Safety is an important thing, no matter what holiday we are celebrating, however, Halloween can add a few tricks which we all need to watch out for. You don't want to spoil the fun with an unnecessary trip to the ER! Here are a few simple rules to keep in mind:

1.) If you or your child is wearing a costume that is dark in color, make sure you are equipped with flash lights, glow sticks or something that is reflective so you are visible to on-coming traffic. The CDC (Center for Disease Control and Prevention) reports that the amount of deaths among pedestrians ages 5 to 14 is four times higher on Halloween than any other day of the year. That's why Halloween safety is not only for trick-or-treaters, but for drivers as well. Be on the look-out for dark movement, and take it slow especially in the neighborhoods where kids will be out.

2.) If you or your child is wearing a mask, make sure the mask do not restrict their peripheral eye sight. When crossing the street, make sure you remove the mask so you can see clearly everything that is around you. You also want to consider costumes that are fire proof or fire retardant. Costumes that are overly large, ackward or too big in size could be a trip hazard. Make sure the costume fights appropriately.

3.) Have a plan and a curfew. Map out a route for your kids so you know where they will be at all times. Set a specific time for their safe return. If your child has a cell phone, make sure they take it with them while trick or treating. There is always safety in numbers so make sure you and your child stick with the group. If they are not trick or treating with a group of friends, you or a responsible adult should always accompany your child.

4.) Examine all the goodies before you eat! It is important to check for proper seals and wrapping before dispursing candy and treats to your children. If something has a broken seal, you should throw it away immediately. You should only take home-made foods from people you know and trust.

5.) Never go into the home of a stranger or get into their car. Teach your children about "stranger danger" and how to handle a situation if a stranger should approach them. Cutting across back alleys and through dark parking lots is asking for trouble. Make sure you stay in well-light, populated areas.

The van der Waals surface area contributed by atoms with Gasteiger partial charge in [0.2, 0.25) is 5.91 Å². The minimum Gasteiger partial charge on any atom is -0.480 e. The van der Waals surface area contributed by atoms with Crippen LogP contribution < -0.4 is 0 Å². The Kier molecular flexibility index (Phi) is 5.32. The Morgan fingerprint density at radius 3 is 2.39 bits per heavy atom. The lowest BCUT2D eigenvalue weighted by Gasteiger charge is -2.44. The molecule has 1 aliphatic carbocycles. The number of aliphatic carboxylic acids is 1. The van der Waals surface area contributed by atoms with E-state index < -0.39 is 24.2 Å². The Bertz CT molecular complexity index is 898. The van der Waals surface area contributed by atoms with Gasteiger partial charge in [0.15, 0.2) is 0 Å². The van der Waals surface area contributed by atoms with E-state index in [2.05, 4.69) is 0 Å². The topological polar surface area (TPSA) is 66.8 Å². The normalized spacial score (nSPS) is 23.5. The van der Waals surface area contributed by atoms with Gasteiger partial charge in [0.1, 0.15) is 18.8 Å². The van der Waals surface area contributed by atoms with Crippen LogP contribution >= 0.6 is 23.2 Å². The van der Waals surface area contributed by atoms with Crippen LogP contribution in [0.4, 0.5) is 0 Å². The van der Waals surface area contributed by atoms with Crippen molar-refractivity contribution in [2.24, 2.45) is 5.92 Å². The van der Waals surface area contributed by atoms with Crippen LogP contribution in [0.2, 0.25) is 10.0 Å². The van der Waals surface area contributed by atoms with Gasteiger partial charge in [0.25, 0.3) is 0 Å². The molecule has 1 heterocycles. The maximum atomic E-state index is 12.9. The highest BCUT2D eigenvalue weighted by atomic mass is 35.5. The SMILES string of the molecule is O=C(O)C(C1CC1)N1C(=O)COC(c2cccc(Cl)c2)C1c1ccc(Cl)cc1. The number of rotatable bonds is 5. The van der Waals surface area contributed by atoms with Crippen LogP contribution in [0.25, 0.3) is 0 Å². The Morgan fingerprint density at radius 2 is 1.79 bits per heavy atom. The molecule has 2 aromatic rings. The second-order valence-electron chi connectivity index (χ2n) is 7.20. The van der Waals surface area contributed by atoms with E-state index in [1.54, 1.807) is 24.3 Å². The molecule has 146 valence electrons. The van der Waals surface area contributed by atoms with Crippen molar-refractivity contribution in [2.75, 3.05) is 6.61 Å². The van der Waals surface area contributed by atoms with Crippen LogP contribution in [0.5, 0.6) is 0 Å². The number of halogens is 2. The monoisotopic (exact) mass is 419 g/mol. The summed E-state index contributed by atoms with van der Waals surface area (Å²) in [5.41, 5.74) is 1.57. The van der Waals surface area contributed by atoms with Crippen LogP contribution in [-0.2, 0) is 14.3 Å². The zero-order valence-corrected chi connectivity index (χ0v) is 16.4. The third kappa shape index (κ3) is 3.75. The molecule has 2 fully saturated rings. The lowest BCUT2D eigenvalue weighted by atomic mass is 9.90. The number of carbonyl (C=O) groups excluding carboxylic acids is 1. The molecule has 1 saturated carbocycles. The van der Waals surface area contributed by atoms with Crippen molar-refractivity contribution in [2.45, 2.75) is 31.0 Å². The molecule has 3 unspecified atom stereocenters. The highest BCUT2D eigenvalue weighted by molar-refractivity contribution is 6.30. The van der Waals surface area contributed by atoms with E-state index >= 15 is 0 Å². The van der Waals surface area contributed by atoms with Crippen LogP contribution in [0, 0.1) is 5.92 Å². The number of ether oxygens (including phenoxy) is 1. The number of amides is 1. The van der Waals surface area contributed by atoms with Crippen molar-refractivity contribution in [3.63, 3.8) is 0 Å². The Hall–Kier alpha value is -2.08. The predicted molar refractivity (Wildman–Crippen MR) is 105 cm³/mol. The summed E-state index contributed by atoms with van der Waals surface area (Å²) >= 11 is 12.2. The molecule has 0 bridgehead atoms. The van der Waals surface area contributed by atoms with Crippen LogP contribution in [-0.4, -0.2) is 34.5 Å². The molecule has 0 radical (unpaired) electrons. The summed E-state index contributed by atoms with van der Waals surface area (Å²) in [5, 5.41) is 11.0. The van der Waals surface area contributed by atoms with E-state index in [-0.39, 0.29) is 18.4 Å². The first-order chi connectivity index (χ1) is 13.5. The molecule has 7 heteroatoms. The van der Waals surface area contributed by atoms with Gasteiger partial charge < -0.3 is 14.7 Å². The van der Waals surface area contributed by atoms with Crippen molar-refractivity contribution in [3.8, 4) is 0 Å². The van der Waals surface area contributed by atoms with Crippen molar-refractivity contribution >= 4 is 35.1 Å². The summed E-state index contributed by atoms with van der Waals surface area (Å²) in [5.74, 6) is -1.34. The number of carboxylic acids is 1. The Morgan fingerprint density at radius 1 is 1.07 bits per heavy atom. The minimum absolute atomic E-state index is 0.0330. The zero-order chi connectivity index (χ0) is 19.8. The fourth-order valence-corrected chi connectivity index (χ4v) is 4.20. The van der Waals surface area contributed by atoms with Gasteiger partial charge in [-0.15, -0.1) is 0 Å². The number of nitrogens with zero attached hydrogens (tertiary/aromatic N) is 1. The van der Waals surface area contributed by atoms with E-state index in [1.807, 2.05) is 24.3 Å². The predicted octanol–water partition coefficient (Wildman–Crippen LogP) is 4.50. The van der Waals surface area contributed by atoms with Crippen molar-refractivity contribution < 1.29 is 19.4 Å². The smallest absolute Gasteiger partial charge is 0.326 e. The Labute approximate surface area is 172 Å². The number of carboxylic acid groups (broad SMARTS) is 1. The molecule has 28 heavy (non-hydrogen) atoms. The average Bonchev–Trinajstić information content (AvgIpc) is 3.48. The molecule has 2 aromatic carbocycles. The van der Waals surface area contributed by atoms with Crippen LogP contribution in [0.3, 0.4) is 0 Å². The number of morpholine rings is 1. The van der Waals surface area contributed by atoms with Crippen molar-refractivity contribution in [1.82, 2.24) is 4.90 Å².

6.) As bad as it sounds, it is a fact of life these days and knowledge will lead to prevention. Sex offenders and ciminals live in all areas of the Valley. You can research your community online to learn more about who is living nearby. http://www.azdps.gov/Services/Sex_Offender/ or www.glendaleaz.com/police/sexoffenderinfocenter.cfm.

7.) Kids will be kids but it is imperative that we teach kids of all ages the difference between tricks and vandalism. Throwing eggs at a house may seem funny but they need to know the other side of the coin as well, that clean up and damages can ruin Halloween for everyone. If they are caught vandalizing, make them clean up the mess they've made.

8.) Some sick people find Halloween a great night to hurt cats. Explain to your kids that animal cruelty of any kind is not acceptable. Kids may already know this on their own but stress the point that it's not acceptable behavior. Make sure that they know that harming animals is not only morally wrong  but punishable by law and will not be tolerated.

9.) Pet safety is just as important to remember too! No matter how much your dog or cat may beg for some of your Halloween candy, always remember that chocolate is deadly to them in any amount. There's a chemical that naturally occurs in chocolate that they can not tolerate. Also, if you plan to dress up your pet, it is best not to use a mask. However, if you must use a mask on your pet, make sure that it's eyes have plenty of room to see and that there is nothing covering it's nose or confining it's mouth.

10.) Although, there is not really a set age limit for Halloween participants, it is important to teach older children how to trick or treat without scaring people into believing their maybe a robber or someone there to cause them harm.

If you have older children who will be trick or treating this year, make sure they wear a costume that is easy to identify as a "costume" and not a prowler!